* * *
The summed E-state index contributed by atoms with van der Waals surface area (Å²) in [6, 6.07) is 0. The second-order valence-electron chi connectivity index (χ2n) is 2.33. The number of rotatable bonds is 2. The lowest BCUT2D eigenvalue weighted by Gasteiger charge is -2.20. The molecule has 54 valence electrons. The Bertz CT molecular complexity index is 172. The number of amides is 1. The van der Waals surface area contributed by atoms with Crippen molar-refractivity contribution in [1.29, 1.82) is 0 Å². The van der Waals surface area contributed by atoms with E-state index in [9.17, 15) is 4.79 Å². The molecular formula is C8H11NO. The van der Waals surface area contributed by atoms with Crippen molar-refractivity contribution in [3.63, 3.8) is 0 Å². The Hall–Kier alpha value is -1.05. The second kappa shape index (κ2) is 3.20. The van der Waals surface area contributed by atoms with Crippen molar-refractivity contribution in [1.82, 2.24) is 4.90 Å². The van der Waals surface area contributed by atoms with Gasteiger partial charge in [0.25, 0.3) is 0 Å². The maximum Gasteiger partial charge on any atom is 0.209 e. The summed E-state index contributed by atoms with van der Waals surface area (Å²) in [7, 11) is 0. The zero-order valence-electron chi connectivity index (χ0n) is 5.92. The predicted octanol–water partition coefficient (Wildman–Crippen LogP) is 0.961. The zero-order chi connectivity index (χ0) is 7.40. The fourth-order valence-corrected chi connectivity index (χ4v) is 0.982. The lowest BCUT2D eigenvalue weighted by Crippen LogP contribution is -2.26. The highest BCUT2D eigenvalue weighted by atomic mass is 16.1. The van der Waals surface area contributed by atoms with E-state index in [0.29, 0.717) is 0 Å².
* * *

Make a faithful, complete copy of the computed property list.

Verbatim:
The summed E-state index contributed by atoms with van der Waals surface area (Å²) in [6, 6.07) is 0. The second-order valence-electron chi connectivity index (χ2n) is 2.33. The number of rotatable bonds is 2. The lowest BCUT2D eigenvalue weighted by Gasteiger charge is -2.20. The molecule has 54 valence electrons. The Bertz CT molecular complexity index is 172. The number of amides is 1. The van der Waals surface area contributed by atoms with Crippen molar-refractivity contribution in [1.29, 1.82) is 0 Å². The van der Waals surface area contributed by atoms with E-state index in [9.17, 15) is 4.79 Å². The molecular formula is C8H11NO. The van der Waals surface area contributed by atoms with Crippen molar-refractivity contribution in [3.63, 3.8) is 0 Å². The Hall–Kier alpha value is -1.05. The second kappa shape index (κ2) is 3.20. The van der Waals surface area contributed by atoms with Crippen molar-refractivity contribution in [1.82, 2.24) is 4.90 Å². The van der Waals surface area contributed by atoms with Gasteiger partial charge in [0.25, 0.3) is 0 Å². The maximum Gasteiger partial charge on any atom is 0.209 e. The summed E-state index contributed by atoms with van der Waals surface area (Å²) in [7, 11) is 0. The zero-order valence-electron chi connectivity index (χ0n) is 5.92. The predicted octanol–water partition coefficient (Wildman–Crippen LogP) is 0.961. The zero-order chi connectivity index (χ0) is 7.40. The fourth-order valence-corrected chi connectivity index (χ4v) is 0.982. The lowest BCUT2D eigenvalue weighted by Crippen LogP contribution is -2.26. The highest BCUT2D eigenvalue weighted by atomic mass is 16.1. The van der Waals surface area contributed by atoms with E-state index in [0.29, 0.717) is 0 Å².